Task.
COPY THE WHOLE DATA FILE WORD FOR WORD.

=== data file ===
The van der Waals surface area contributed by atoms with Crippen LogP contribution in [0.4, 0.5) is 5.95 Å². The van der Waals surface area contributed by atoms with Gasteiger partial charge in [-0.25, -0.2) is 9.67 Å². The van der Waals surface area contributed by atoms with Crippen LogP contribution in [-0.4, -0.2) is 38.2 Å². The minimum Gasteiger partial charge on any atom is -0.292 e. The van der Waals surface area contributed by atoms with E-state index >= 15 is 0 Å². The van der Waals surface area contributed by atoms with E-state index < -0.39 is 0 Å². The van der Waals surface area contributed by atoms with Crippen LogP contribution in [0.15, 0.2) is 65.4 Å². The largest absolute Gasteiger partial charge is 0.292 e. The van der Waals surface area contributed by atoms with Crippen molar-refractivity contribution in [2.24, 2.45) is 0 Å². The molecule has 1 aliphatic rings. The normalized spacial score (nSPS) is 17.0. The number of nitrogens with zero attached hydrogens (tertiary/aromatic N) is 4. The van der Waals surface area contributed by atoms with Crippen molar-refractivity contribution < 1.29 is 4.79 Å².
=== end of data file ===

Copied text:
The van der Waals surface area contributed by atoms with Crippen LogP contribution in [0.4, 0.5) is 5.95 Å². The van der Waals surface area contributed by atoms with Gasteiger partial charge in [-0.25, -0.2) is 9.67 Å². The van der Waals surface area contributed by atoms with Crippen LogP contribution in [-0.4, -0.2) is 38.2 Å². The minimum Gasteiger partial charge on any atom is -0.292 e. The van der Waals surface area contributed by atoms with E-state index >= 15 is 0 Å². The van der Waals surface area contributed by atoms with E-state index < -0.39 is 0 Å². The van der Waals surface area contributed by atoms with Crippen LogP contribution in [0.15, 0.2) is 65.4 Å². The largest absolute Gasteiger partial charge is 0.292 e. The van der Waals surface area contributed by atoms with Crippen molar-refractivity contribution in [2.24, 2.45) is 0 Å². The molecule has 1 aliphatic rings. The normalized spacial score (nSPS) is 17.0. The number of nitrogens with zero attached hydrogens (tertiary/aromatic N) is 4. The van der Waals surface area contributed by atoms with Crippen molar-refractivity contribution < 1.29 is 4.79 Å².